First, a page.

We serve the three pages mentioned in the front end description:
- the landing page, at /
- the admin page, at /admin
- the presenter page, at /curated
We also set up a /questions endpoint, which is where the admin and presenter pages GET the list of submitted questions. This endpoint is what’s password-protected on those pages.
There are also three POST endpoints for submitting data:
- we set up /sms to listen for questions being submitted via Twilio’s Programmable SMS service
- we set up /form to listen for questions being submitted via the form on the landing page
- we set up /toggleSelection to listen for staff selecting (or un-selecting) a question on the admin page
storageController.js, on the other hand, is what handles the back-and-forth between server.js and the data file where the questions are stored, using three methods:
- getQuestionList fetches the list of questions from the data file
- addQuestion adds a question to the end of the data file
- toggleSelection changes the selected property of a given question in the data file
So how does all this work together? When you send an SMS or use the form to submit a question, that question gets added to the end of the data file with a selected value of false. When a teammate goes to the admin page, they log in and get the list of all questions in the data file; if they tap or click on a question in the list, it toggles the selected property of that specific question.
On the other hand, when the interviewer goes to the curated page, they log in and get a subset of all the questions in the data file — specifically, they only see the questions where the selected property is true.
Integrating the Twilio API
We built the form-based functionality first so that we could test the back end independently of what the Twilio service might require. However, we also stubbed out what the /sms endpoint would look like, using Twilio’s excellent guide. The form-based approach pretty much copies this — including returning TwiML (Twilio’s extension of XML) rather than, say, JSON. Eagle-eyed readers will see that the only difference between the /sms and /form endpoints is the twilio.webhook() middleware. This validates incoming requests to make sure that incoming requests are coming from Twilio by checking them against the TWILIO_AUTH_TOKEN value in the .env file (which we get from our Twilio developer account). Then, it’s just a matter of telling Twilio where to send SMS messages.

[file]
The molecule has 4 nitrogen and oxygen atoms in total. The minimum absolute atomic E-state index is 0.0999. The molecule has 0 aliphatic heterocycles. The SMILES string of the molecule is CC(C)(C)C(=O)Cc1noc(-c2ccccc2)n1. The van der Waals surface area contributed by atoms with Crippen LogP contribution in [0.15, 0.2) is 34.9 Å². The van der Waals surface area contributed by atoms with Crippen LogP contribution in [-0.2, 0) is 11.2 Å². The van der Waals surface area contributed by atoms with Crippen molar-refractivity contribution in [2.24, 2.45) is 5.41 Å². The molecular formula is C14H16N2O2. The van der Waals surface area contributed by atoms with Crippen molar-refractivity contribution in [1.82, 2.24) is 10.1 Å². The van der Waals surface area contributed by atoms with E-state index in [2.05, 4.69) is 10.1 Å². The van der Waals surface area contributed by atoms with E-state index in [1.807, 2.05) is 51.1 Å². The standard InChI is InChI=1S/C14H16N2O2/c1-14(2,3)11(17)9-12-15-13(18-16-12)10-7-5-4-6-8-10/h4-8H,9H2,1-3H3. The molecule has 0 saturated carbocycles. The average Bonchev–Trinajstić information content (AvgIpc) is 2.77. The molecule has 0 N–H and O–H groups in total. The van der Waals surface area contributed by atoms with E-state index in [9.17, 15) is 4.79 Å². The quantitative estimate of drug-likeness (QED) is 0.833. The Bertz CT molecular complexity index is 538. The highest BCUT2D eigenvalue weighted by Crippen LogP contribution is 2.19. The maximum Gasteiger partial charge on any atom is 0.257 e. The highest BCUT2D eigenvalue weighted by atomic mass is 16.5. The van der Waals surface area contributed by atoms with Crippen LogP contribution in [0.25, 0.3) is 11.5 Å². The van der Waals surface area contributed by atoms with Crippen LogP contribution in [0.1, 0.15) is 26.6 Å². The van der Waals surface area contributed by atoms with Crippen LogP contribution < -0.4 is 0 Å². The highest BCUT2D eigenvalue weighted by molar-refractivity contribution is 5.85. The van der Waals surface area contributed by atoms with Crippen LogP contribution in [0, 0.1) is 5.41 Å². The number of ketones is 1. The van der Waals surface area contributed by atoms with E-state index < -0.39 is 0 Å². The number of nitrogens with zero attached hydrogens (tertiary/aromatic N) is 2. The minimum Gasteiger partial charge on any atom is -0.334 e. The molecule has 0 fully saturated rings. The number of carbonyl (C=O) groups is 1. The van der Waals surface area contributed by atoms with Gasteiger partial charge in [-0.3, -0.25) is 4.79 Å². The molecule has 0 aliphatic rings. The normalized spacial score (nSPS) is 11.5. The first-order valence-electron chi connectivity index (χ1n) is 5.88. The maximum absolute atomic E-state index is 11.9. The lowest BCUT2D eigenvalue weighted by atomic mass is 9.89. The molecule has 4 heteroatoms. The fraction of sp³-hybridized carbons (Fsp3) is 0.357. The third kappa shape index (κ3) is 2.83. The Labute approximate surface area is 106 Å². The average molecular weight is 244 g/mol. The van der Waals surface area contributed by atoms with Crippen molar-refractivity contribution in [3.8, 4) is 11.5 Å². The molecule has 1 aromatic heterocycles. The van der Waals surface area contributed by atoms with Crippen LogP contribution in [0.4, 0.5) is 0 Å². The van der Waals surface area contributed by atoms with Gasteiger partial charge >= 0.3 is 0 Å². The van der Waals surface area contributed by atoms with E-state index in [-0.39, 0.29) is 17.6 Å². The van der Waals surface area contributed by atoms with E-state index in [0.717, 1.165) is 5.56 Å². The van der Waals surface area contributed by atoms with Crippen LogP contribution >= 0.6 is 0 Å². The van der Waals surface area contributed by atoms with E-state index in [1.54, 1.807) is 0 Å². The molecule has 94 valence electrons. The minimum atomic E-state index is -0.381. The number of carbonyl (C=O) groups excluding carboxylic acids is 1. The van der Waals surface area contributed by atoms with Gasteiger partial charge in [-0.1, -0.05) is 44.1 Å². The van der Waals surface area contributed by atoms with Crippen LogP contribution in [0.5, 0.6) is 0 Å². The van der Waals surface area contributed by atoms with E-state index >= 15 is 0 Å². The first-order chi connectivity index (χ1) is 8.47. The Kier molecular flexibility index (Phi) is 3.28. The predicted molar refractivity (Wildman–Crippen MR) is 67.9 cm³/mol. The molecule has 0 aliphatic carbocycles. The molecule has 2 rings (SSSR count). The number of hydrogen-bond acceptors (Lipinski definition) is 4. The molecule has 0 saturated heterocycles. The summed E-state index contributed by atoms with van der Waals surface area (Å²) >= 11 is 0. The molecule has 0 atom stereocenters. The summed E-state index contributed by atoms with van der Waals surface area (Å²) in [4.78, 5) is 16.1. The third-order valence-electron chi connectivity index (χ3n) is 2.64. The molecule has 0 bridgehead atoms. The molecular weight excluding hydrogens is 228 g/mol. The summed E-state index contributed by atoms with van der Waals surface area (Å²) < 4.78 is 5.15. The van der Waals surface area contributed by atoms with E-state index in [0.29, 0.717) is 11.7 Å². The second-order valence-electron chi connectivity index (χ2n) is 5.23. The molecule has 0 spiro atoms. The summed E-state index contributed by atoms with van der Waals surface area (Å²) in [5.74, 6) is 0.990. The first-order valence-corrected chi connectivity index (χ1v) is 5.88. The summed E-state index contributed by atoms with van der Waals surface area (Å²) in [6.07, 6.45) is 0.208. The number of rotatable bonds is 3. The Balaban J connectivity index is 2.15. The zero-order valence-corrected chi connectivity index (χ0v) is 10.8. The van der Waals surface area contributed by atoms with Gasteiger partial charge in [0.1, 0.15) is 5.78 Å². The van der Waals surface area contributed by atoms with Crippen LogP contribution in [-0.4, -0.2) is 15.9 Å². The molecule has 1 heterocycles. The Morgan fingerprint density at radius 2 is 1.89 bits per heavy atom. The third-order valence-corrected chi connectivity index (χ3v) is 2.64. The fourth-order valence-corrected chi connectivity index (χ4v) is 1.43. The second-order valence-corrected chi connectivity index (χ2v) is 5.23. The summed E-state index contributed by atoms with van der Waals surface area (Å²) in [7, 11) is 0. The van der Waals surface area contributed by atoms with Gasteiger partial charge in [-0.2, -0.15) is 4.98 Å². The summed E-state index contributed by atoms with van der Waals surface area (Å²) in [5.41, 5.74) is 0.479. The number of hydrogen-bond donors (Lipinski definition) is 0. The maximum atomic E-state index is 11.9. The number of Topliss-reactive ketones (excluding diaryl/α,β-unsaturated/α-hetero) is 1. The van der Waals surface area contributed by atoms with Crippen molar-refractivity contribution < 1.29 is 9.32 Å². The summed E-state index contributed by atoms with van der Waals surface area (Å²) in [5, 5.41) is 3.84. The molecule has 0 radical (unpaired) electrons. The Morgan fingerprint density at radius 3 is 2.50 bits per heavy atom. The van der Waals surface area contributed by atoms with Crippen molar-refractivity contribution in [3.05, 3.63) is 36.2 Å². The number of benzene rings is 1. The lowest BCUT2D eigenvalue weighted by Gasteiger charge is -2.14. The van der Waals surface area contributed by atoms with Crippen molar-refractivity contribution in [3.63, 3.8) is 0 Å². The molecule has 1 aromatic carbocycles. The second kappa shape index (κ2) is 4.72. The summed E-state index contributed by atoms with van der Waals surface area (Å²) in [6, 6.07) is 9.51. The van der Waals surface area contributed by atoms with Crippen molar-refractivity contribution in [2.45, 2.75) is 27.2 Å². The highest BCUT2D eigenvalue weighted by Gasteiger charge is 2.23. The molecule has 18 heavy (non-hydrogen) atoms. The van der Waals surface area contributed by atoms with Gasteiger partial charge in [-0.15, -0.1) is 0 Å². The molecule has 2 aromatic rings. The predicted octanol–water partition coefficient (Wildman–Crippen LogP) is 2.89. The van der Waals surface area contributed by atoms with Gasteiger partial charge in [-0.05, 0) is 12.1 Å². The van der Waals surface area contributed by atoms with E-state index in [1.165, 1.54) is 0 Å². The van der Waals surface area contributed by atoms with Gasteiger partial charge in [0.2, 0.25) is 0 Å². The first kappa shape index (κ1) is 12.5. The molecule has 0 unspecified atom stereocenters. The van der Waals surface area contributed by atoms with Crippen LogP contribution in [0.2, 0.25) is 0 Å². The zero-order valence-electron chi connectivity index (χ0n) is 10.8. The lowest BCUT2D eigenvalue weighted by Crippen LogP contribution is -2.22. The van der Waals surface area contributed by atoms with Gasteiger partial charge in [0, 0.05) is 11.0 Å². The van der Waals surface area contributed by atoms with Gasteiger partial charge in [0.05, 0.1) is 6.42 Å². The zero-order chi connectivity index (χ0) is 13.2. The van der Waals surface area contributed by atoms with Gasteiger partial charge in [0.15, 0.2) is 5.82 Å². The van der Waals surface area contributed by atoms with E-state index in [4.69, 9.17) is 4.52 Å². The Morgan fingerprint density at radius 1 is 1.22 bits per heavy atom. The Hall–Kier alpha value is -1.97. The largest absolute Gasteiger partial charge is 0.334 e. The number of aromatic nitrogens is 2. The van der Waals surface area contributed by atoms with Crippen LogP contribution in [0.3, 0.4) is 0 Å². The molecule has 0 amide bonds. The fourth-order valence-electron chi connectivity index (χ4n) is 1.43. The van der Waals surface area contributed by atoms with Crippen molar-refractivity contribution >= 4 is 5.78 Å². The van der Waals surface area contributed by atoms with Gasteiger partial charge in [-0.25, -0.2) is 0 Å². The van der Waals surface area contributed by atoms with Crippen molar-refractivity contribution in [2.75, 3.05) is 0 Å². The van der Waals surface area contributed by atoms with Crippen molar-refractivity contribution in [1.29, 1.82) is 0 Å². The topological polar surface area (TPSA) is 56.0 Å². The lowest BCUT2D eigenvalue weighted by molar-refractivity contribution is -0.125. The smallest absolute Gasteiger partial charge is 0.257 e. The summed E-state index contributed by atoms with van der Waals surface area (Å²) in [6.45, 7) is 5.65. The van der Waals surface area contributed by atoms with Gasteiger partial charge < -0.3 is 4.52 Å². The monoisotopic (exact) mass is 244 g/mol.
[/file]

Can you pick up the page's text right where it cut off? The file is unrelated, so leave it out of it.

As mentioned in Twilio’s guide, this is done by setting up webhooks (in the Twilio Cloud Console’s “Active Numbers” area, choose a phone number and look under Messaging).
Under “a message comes in,” we set up a webhook pointing to the /sms endpoint (using HTTP POST). And in case that fails, we set another webhook pointing to the /form endpoint (again using HTTP POST). This is why we set up the form handling logic to return TwiML. Our webpage can parse the response as XML, but Twilio can also use this to reply to an incoming text message, too. We’ve already got that endpoint open to the world via the form, so using it here as a fallback is convenient.
By leveraging the Twilio Programmable SMS API, we were able to very quickly build an app that creates an exciting and engaging live experience. Working on a very short deadline meant that we had to make some design tradeoffs to reduce complexity, but the ease of integration of the API —as well as Glitch’s zero-setup development environment and near-instant feedback loop for rapid iteration— allowed us to go from new project to live app in no time flat.
Are you running a live event and looking to increase audience engagement? Remix the app and make it yours!
Angelo Stavrow works with the Solutions Engineering team at Glitch. Find out what he's up to here.